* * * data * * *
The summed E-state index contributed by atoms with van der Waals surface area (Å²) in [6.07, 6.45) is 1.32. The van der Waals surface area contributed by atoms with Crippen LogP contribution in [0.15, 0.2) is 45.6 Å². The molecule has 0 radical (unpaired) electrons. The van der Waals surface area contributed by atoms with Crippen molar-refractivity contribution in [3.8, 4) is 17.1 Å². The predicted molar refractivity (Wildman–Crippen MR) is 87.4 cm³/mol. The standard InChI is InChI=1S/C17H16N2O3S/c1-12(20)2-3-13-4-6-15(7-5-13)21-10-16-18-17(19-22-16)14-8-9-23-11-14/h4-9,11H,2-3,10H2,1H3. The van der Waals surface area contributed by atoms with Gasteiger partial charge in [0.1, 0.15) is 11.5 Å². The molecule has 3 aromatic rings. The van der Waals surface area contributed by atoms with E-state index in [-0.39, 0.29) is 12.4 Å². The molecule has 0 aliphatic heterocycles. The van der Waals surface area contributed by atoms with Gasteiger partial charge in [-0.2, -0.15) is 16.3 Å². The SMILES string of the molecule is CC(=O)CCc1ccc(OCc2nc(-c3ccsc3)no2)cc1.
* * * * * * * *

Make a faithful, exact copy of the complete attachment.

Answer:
The summed E-state index contributed by atoms with van der Waals surface area (Å²) in [6.07, 6.45) is 1.32. The van der Waals surface area contributed by atoms with Crippen LogP contribution in [0.15, 0.2) is 45.6 Å². The molecule has 0 radical (unpaired) electrons. The van der Waals surface area contributed by atoms with Crippen molar-refractivity contribution in [3.8, 4) is 17.1 Å². The predicted molar refractivity (Wildman–Crippen MR) is 87.4 cm³/mol. The standard InChI is InChI=1S/C17H16N2O3S/c1-12(20)2-3-13-4-6-15(7-5-13)21-10-16-18-17(19-22-16)14-8-9-23-11-14/h4-9,11H,2-3,10H2,1H3. The van der Waals surface area contributed by atoms with Gasteiger partial charge in [0.1, 0.15) is 11.5 Å². The molecule has 3 aromatic rings. The van der Waals surface area contributed by atoms with E-state index in [-0.39, 0.29) is 12.4 Å². The molecule has 0 aliphatic heterocycles. The van der Waals surface area contributed by atoms with Gasteiger partial charge in [-0.2, -0.15) is 16.3 Å². The SMILES string of the molecule is CC(=O)CCc1ccc(OCc2nc(-c3ccsc3)no2)cc1.